on April 8, 2002
The River Thames is central to London’s history and development. London was a major port for its whole life – starting with the Romans who established the city of Londinium. When the Romans settled in the area in about 20BC, the Thames was a wide, shallow, marshy river, far from the deep, neatly channelled beast that flows fast through the city today. They laid out their city on the north side of the Thames, and built a bridge across the river (near to the current London Bridge), which led to a large, relatively solid and high island, the centre of modern-day Southwark.
The river continued as an important port for medieval England, and the City grew rich on the proceeds of ships from all over the world up until the late 20th century. Many of the roads along the river are named after the parts of the world ships came from to dock there, or after the produce they brought with them. Jamaica Road, East Indies Docks, and Sugar Wharf are just a few examples of this. From the 1960s onwards, though, container shipping developed and these vessels were much too large to enter the River Thames and its docks, and the shipping industry moved downstream, leaving the docks derelict. From the 1980s onwards, many of these became housing and leisure areas, close to the centre of town and filled with Georgian and Victorian warehouses ripe for conversion.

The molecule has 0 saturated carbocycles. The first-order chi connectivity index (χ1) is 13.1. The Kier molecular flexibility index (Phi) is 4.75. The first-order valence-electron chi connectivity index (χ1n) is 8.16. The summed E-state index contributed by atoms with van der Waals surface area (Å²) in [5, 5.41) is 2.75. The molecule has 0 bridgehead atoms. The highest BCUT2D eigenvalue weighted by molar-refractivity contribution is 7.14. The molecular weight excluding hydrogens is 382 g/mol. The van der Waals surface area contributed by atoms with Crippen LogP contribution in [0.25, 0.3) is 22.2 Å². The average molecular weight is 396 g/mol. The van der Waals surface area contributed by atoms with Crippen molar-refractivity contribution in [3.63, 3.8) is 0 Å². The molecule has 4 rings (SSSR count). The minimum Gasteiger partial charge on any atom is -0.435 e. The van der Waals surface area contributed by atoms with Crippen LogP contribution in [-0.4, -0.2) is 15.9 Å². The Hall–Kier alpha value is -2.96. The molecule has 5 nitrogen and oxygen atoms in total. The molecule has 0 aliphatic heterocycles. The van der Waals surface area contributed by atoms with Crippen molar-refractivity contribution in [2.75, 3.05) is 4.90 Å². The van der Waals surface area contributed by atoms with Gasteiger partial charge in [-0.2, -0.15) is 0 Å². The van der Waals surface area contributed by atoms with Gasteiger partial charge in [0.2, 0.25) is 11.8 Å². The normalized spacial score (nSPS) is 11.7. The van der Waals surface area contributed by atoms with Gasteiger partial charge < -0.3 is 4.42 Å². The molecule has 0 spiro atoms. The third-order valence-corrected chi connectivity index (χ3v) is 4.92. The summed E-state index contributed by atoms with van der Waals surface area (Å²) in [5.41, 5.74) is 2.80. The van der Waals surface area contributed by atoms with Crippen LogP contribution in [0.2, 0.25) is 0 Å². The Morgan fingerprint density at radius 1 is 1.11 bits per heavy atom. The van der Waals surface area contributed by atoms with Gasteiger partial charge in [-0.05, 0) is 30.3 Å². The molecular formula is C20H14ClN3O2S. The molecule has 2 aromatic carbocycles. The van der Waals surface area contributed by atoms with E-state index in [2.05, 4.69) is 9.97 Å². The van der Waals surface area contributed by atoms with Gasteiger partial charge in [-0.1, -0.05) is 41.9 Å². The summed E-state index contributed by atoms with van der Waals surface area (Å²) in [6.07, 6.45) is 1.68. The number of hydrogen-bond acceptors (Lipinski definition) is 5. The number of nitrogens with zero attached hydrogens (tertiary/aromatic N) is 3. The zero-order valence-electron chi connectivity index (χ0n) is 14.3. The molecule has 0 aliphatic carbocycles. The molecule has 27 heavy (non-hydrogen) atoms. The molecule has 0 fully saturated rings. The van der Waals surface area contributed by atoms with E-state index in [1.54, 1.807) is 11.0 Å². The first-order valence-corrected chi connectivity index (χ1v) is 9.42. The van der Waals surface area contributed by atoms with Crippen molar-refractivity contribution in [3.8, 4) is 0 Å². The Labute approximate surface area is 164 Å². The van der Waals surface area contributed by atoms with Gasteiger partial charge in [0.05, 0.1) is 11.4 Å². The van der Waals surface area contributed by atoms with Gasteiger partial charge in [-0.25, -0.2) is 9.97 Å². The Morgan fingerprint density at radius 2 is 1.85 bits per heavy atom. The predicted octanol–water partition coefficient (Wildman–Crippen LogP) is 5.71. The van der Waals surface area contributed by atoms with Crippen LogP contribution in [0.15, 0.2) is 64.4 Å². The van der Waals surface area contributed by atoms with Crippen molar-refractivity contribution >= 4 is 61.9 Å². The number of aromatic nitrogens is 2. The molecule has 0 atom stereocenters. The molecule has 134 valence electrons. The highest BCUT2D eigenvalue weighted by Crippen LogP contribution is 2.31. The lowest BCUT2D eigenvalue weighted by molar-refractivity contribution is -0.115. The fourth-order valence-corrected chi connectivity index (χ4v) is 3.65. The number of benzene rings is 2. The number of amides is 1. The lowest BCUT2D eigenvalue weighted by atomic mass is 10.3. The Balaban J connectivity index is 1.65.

The river today is used more than a few decades ago, for transport and for leisure. The tourist might take a boat trip upstream to Greenwich, or downstream to Kew or Richmond, or go sailing in the docks. The river is also cleaner – having failed to support life for many decades (before the sewage system was built in the 1860s onwards the river was one big sewer that forced London life to a halt in hot summers; the sewers were built after the "Big Stink" forced Parliament out of town in the 1850s), fish and other animals are returning to the river.
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